Why I read a poem a day

Reading at least one poem a day has been like an intellectual vitamin, giving me a small dose of literature even on busy days when I can’t get to the novels and nonfiction on my nightstand.

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    The Academy of American Poets delivers poems to thousands of e-mail subscribers each morning. This book is a collection of those poems.
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Last April, after I published an essay about poetry as part of National Poetry Month, an editor told me he’d often thought that the world would be a better place if we had a poem delivered to our doorstep each morning instead of a newspaper.

As a newspaperman, I’m not ready to discourage readership of each day’s edition, but maybe there’s something to be said for reading a newspaper and a poem each morning.

All of which has led to a small experiment. In an effort to keep a little poetry in my life long after National Poetry Month had passed, I resolved to read at least one poem a day after scanning the newspaper over breakfast. Thanks to three free online poetry-in-your-inbox services, it’s been an easy resolution to keep.

Many public radio listeners are familiar with “The Writer’s Almanac,” a five-minute segment hosted by Garrison Keillor that airs on lots of stations around the country. Each day’s edition includes a few tidbits about literary anniversaries, along with a short poem that Keillor recites. Fans can also have the text of each episode emailed to them every day, along with a link to the broadcast version. Check it out at writersalmanac.org.

The Academy of American Poets has its own poem-day feature, appropriately called "Poem-a-Day." Launched during National Poetry Month in 2006, Poem-a-Day highlights new and previously unpublished poems by contemporary poets on weekdays and classic poems on weekends. On weekdays, poems are accompanied by exclusive commentary by the poets. "Poem-a-Day" is also offered to newspapers across the country, but subscribers can sign up for the free email version at www.poets.org.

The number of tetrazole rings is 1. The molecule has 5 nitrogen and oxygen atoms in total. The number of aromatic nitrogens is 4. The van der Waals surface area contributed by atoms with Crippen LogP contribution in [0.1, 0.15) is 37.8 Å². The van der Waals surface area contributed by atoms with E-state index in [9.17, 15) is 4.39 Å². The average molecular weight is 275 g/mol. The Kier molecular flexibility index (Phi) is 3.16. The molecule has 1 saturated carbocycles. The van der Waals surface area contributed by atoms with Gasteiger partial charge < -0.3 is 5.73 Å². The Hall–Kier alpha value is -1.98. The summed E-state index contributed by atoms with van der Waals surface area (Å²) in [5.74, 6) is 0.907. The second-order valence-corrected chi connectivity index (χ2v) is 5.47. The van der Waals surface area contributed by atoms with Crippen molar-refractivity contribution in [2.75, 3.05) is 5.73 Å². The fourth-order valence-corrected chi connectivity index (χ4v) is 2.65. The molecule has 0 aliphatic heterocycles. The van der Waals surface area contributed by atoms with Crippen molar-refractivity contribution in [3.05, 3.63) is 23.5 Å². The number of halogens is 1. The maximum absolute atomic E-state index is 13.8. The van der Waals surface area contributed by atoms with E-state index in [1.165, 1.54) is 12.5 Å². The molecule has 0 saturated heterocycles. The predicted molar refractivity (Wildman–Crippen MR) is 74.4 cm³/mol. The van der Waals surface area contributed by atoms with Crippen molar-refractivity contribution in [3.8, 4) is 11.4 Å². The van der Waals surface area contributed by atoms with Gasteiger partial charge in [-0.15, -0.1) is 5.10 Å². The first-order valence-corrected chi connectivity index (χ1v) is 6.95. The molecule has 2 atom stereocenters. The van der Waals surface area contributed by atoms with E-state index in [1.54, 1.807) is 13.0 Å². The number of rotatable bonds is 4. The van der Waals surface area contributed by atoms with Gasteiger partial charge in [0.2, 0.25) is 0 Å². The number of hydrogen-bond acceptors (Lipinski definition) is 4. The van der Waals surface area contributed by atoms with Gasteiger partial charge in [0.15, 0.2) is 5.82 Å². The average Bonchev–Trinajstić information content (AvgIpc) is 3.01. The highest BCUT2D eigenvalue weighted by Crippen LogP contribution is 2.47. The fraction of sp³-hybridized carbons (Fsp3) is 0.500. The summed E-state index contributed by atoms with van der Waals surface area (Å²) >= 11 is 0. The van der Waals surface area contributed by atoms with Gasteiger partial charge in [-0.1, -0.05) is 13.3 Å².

Ted Kooser, former poet laureate of the United States, offers a similar service through his “American Life in Poetry” series, though it’s a weekly, rather than a daily, feature. Kooser briefly introduces each week’s poem, offering a little bit of information about the selection, the writer, and books where readers can turn if they want more work from the featured poet. Kooser offers the series for free to any newspaper that wants it, but if your local paper doesn’t run it, you can also sign up for email delivery at americanlifeinpoetry.org. The service is sponsored by The Poetry Foundation, Library of Congress and the University of Nebraska at Lincoln.

Since subscribing to both poetry services last April, I’ve enjoyed getting a daily dose of verse each morning, something I probably wouldn’t have indulged if I relied on my own initiative to fetch some poems from the shelf. For various reasons, poetry isn’t something that many folks regularly make time for, even if they count themselves as avid readers.

Reading at least one poem a day has also been like an intellectual vitamin, giving me a small dose of literature even on busy days when I can’t get to the novels and nonfiction on my nightstand.

Another windfall has been connecting with a lot of talented poets I wouldn’t otherwise know about. Poetry being what it is, even the best talents in the genre can labor in relative obscurity. A recent edition of “Writer’s Almanac,” for example, featured “The Ice Man,” in which poet Jeanne Lohmann reflects, among other things, on the simple childhood pleasure of savoring chipped ice in summer, as she and her companions “lifted the freezing melt/ to our hot and eager tongues.” You can read the poem yourself here, and listen to Keillor’s performance.

Maybe the biggest benefit of reading a poem every morning has been the chance to see the familiar in new ways. Not long ago, Kooser’s column included “Lessons,” in which poet Vanessa Stauffer considers the magical possibilities of paper. An excerpt:

To crease a sheet of paper is to change
its memory, says the origami
master: what was a field of snow
folded into flake. A crane, erect,
structured from surface. A tree
emerges from a leaf – each form undone....

You can read the whole poem here.

Last April, I wondered if I could remind myself to read a poem each morning. Now, deep in summer, I wonder if I could ever do without it.

Danny Heitman, a columnist for The Advocate newspaper in Louisiana and an essayist for Phi Kappa Phi Forum, is the author of “A Summer of Birds: John James Audubon at Oakley House.”           

 
 
 

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